Is there such a thing as a “bad seed?" Or is there innate innocence that gets corrupted by home environment and peer pressure? We’ve recently seen many examples of teen trouble that have left us digging for answers.
Nature or Nurture
Dr. Ellen Slicker, professor of professional counseling at Middle Tennessee State University and private-practice psychologist, says “children are born with a particular temperament so they have a predisposition to be easy-going, shy, difficult, or challenging.” Then you add parents and the home environment to the mix. Slicker says we tend to parent as we have been parented. If our parents were not particularly responsible and caring, we will tend to reflect those characteristics. It is this mixture of nature and nurture that has a great deal to do with how our children develop.
Ingredients for interaction
Slicker cites her own research, first validated by Diana Baumrind, delineating the four parenting styles: authoritative; authoritarian; indulgent; and neglectful. “These four parenting styles are determined by looking at the amounts of ‘responsiveness’ (involvement, warmth, nurturance) and ‘demandingness’ (behavioral control, limit setting, monitoring) that appear and are predominant in the way parents interact with their children.”
Monitoring (not controlling) is vital
Slicker believes that the type of parenting that every child should receive is authoritative. “These can be considered responsible parents who are warm and reasonable and who consistently monitor their children and set limits on their behaviors.” The professor cites Dr. Gerald Patterson of the Oregon Social Learning Center who has found that parental monitoring is the single best deterrent for delinquency.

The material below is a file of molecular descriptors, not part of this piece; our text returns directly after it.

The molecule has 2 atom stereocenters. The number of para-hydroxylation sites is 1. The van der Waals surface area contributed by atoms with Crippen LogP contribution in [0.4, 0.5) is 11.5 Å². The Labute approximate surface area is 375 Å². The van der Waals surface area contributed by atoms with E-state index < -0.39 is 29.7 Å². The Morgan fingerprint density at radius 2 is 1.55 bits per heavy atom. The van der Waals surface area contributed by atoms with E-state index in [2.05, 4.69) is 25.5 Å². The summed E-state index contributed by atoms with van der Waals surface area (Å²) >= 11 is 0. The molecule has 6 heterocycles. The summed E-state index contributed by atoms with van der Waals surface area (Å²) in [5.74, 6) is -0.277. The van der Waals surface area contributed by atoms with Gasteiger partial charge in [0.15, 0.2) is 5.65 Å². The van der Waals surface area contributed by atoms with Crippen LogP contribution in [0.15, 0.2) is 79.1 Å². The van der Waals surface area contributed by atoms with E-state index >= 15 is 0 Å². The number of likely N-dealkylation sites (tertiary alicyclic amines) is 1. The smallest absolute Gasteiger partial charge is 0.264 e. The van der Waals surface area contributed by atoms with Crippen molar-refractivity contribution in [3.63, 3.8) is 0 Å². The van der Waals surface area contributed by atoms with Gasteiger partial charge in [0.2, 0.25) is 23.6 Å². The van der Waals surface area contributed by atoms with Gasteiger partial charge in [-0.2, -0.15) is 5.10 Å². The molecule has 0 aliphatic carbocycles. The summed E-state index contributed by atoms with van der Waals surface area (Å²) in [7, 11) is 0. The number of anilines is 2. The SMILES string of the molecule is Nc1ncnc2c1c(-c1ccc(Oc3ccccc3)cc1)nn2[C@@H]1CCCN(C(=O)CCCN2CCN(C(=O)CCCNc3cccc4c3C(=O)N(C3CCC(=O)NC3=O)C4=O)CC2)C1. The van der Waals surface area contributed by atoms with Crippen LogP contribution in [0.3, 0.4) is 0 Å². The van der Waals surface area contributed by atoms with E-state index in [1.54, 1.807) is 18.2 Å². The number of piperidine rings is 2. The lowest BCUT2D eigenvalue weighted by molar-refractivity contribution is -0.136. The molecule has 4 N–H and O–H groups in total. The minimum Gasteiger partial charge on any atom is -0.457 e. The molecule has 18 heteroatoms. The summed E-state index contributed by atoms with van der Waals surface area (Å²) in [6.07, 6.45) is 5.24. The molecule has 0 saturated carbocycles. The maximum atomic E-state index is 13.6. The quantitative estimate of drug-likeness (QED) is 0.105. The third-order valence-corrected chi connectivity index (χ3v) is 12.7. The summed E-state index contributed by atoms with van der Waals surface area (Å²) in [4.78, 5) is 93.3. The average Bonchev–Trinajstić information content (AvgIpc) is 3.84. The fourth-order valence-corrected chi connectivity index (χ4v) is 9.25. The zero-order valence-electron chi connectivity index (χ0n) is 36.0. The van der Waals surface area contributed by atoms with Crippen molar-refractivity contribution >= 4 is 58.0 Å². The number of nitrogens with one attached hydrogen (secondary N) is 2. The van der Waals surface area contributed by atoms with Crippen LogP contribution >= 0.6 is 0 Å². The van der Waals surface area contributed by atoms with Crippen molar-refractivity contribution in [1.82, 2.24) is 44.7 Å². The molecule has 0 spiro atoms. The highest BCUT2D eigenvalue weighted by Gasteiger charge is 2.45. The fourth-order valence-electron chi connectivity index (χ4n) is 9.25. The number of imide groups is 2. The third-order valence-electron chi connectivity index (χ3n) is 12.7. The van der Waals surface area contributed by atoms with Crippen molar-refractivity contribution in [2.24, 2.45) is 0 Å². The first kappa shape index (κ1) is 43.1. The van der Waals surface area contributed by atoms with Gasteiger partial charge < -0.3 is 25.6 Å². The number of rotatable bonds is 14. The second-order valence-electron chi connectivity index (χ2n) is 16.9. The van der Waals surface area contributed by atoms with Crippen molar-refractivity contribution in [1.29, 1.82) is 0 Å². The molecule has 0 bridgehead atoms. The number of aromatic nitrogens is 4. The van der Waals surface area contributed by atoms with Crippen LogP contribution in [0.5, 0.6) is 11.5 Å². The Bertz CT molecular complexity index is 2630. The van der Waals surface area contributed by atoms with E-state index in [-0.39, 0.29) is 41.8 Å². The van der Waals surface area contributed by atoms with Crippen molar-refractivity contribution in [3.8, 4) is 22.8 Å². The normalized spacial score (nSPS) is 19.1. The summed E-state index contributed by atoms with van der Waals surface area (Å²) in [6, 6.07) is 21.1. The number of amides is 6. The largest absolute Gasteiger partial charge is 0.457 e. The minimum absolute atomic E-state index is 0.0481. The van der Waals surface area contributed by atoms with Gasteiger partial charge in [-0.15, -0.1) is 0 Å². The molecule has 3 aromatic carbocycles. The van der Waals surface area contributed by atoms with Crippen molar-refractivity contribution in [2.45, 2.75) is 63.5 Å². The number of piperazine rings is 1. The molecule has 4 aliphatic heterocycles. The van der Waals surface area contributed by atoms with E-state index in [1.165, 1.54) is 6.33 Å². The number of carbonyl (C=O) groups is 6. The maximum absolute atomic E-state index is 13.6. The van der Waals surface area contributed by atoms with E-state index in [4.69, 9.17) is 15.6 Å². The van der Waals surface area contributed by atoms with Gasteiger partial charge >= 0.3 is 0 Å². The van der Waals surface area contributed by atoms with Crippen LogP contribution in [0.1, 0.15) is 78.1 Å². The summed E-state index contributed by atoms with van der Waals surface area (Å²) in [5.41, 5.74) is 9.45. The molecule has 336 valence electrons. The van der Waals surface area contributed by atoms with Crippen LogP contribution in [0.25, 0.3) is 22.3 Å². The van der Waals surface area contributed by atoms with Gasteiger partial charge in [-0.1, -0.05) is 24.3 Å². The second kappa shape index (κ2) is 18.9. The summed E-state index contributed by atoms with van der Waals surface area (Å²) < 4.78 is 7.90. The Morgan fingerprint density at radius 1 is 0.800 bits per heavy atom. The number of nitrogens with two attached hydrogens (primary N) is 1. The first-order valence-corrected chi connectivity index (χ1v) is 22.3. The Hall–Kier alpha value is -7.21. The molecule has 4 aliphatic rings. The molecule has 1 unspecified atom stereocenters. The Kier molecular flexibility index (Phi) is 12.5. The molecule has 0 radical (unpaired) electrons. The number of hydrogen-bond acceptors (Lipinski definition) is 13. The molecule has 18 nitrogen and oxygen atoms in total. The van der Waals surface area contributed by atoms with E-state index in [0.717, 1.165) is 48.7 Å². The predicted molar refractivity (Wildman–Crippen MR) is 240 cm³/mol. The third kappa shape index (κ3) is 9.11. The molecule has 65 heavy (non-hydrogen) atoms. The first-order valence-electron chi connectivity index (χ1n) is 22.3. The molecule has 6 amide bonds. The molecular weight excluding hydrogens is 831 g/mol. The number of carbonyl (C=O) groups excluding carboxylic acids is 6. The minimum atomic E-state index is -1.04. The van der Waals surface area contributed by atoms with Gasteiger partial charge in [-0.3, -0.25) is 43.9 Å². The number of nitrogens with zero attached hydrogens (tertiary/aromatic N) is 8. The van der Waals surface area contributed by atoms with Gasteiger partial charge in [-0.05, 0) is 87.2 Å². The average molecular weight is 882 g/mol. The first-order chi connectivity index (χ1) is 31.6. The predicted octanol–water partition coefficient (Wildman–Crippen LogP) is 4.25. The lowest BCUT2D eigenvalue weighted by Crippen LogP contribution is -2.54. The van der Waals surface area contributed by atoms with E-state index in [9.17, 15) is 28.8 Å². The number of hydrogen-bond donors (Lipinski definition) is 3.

Authoritarian parents, on the other hand, are demanding but lack warmth. “This type of parenting often causes resentment and anger in children and can produce both bullies and victims.”
Neglectful parents “demonstrate neither responsiveness nor demandingness. These kids, having no parental limits, make up their own.”
Indulgent parents love their kids to death but are short on limits and discipline. “Their kids are likely to run the family.” Slicker says the parents she most often sees in her practice are indulgent ones trying to take back control of their family.
What kind of parent are you?
Consider what style of parenting you use. Are you authoritarian? Indulgent? Is it based on how you were raised? Have you modified the approach your father took? Are there changes you can make to become more successful?
As professor Slicker notes, “Children would be better adjusted as individuals in the world if they came from a strong family unit where parents take their roles seriously. These parents monitor their children and apply logical consequences for inappropriate behavior consistently and unapologetically. Expectations are clear and parents are firm but kind. Children crave limits to help them feel secure and loved.”
Raising successful, well-adjusted children is an important responsibility requiring forethought, capability, and follow-through. Perhaps we need a license for parenting as we do for driving, hunting, and fishing.
Tom Tozer and Bill Black are authors of the new book Dads2Dads, “Tools for Raising Teenagers.” Like them on Facebook and follow them on Twitter @dads2dadsllc. Contact them at firstname.lastname@example.org.